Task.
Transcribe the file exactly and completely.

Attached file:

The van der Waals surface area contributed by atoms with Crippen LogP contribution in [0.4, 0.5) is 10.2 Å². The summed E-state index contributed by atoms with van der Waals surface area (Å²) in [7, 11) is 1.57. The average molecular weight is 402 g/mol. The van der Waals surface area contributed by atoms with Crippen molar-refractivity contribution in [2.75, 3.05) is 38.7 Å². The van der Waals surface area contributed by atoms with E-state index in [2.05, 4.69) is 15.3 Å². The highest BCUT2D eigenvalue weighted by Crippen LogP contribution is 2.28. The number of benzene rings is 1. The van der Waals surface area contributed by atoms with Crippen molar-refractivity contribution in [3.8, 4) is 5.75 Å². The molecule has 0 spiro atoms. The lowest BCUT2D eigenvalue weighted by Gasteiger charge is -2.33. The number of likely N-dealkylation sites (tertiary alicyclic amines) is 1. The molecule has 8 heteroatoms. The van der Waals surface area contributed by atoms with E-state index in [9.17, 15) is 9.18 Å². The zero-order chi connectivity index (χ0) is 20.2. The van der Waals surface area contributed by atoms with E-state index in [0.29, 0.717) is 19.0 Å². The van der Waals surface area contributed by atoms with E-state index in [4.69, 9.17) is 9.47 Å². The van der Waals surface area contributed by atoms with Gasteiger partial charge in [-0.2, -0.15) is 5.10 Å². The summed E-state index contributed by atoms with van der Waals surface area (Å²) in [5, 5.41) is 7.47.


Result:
The van der Waals surface area contributed by atoms with Crippen LogP contribution in [0.4, 0.5) is 10.2 Å². The summed E-state index contributed by atoms with van der Waals surface area (Å²) in [7, 11) is 1.57. The average molecular weight is 402 g/mol. The van der Waals surface area contributed by atoms with Crippen molar-refractivity contribution in [2.75, 3.05) is 38.7 Å². The van der Waals surface area contributed by atoms with E-state index in [2.05, 4.69) is 15.3 Å². The highest BCUT2D eigenvalue weighted by Crippen LogP contribution is 2.28. The number of benzene rings is 1. The van der Waals surface area contributed by atoms with Crippen molar-refractivity contribution in [3.8, 4) is 5.75 Å². The molecule has 0 spiro atoms. The lowest BCUT2D eigenvalue weighted by Gasteiger charge is -2.33. The number of likely N-dealkylation sites (tertiary alicyclic amines) is 1. The molecule has 8 heteroatoms. The van der Waals surface area contributed by atoms with E-state index in [9.17, 15) is 9.18 Å². The zero-order chi connectivity index (χ0) is 20.2. The van der Waals surface area contributed by atoms with E-state index in [0.29, 0.717) is 19.0 Å². The van der Waals surface area contributed by atoms with E-state index in [4.69, 9.17) is 9.47 Å². The van der Waals surface area contributed by atoms with Gasteiger partial charge in [-0.2, -0.15) is 5.10 Å². The summed E-state index contributed by atoms with van der Waals surface area (Å²) in [5, 5.41) is 7.47.